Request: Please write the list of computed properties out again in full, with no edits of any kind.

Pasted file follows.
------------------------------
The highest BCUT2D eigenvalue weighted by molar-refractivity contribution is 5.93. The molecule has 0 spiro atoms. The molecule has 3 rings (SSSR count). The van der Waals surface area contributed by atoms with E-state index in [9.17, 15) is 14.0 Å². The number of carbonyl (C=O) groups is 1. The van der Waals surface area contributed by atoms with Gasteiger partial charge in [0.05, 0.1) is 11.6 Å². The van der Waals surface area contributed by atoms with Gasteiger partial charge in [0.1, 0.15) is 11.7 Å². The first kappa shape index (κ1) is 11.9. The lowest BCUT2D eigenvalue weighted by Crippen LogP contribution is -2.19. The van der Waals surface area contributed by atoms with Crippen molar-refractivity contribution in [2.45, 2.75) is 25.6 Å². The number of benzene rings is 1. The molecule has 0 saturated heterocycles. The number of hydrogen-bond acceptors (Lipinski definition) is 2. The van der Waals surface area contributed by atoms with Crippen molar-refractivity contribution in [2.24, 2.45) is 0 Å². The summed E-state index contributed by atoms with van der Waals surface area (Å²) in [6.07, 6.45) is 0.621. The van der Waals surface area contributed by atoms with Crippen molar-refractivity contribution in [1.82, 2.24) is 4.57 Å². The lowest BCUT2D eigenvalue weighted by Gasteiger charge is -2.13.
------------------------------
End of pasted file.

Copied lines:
The highest BCUT2D eigenvalue weighted by molar-refractivity contribution is 5.93. The molecule has 0 spiro atoms. The molecule has 3 rings (SSSR count). The van der Waals surface area contributed by atoms with E-state index in [9.17, 15) is 14.0 Å². The number of carbonyl (C=O) groups is 1. The van der Waals surface area contributed by atoms with Gasteiger partial charge in [0.05, 0.1) is 11.6 Å². The van der Waals surface area contributed by atoms with Gasteiger partial charge in [0.1, 0.15) is 11.7 Å². The first kappa shape index (κ1) is 11.9. The lowest BCUT2D eigenvalue weighted by Crippen LogP contribution is -2.19. The van der Waals surface area contributed by atoms with Crippen molar-refractivity contribution in [2.45, 2.75) is 25.6 Å². The number of benzene rings is 1. The molecule has 0 saturated heterocycles. The number of hydrogen-bond acceptors (Lipinski definition) is 2. The van der Waals surface area contributed by atoms with Crippen molar-refractivity contribution in [2.24, 2.45) is 0 Å². The summed E-state index contributed by atoms with van der Waals surface area (Å²) in [6.07, 6.45) is 0.621. The van der Waals surface area contributed by atoms with Crippen molar-refractivity contribution in [1.82, 2.24) is 4.57 Å². The lowest BCUT2D eigenvalue weighted by Gasteiger charge is -2.13.